28-34 Pleasant Street South ,
The Victorian Government invested $6 million in the new Grampians Prevention and Recovery Care centre.
The 12-bed facility will provide short-term treatment and support in a residential setting for people experiencing mental illness in the Ballarat and Grampians region.
The new facility is one of 20 Prevention and Recovery Care (PARC) centres across Melbourne and regional Victoria, providing community-based treatment for people who are unwell or recovering from mental illness.
The program is part of the Victorian Government’s $325.7 million investment in mental health services outlined in the 10-year Mental Health Plan.
The Grampians Prevention and Recovery Care centre will aim to provide the following benefits:
Recovery-oriented treatment and support
The centre will provide early intervention support and clinical treatment for people who are unwell, or who are in the early stages of recovery from an acute illness and need a short period of extra support.
Reducing hospital admissions and length of stay
Prevention and recovery care centres operate via a 'step-up/step-down' model. They provide early intervention for people who are unwell (step-up), and a community-based treatment option for people in the early stages of recovery (step-down). The new Grampians Prevention and Recovery Care centre will provide additional care and support following hospital admission and before returning home.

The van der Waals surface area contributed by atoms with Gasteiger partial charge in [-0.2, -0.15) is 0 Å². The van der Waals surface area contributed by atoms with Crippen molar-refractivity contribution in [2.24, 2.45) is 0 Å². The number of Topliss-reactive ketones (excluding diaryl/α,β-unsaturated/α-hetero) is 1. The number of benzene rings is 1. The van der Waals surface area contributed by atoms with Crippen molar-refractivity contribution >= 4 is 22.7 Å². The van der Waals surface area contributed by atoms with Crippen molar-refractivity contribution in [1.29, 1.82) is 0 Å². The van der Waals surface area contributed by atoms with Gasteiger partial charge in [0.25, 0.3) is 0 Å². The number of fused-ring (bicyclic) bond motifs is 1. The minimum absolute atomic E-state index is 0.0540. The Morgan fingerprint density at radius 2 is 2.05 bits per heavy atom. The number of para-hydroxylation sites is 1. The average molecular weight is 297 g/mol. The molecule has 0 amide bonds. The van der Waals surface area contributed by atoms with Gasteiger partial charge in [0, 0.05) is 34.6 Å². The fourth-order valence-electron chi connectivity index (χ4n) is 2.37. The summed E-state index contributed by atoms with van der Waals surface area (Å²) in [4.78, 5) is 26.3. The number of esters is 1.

Residential support options delivered locally
The centre will offer a safe and supportive residential setting for people suffering mental illness who may find it difficult to cope at home. The service will help people suffering mental illness who could benefit from treatment and support in a short to medium-term residential stay. The centre will help fill the service gap between community and hospital-based care.
Maintaining connections to community
The centre is located in central Ballarat, close to public transport and shops. This allows patients to receive treatment while still having access to their existing support networks and community. This also helps to remove some of the stigma around mental illness.
Local character and sustainable design
The facility is designed to be 'home-like' for therapeutic reasons and enhance the neighbourhood's character. Wide eaves and sheltered outdoor activity spaces make the building more sustainable and resilient to changing climates.
The Archer and Fraser houses on Pleasant Street South were also repaired and refurbished as part of the project. Designed by prominent Ballarat architect Les Coburn, these houses have local significance and heritage value.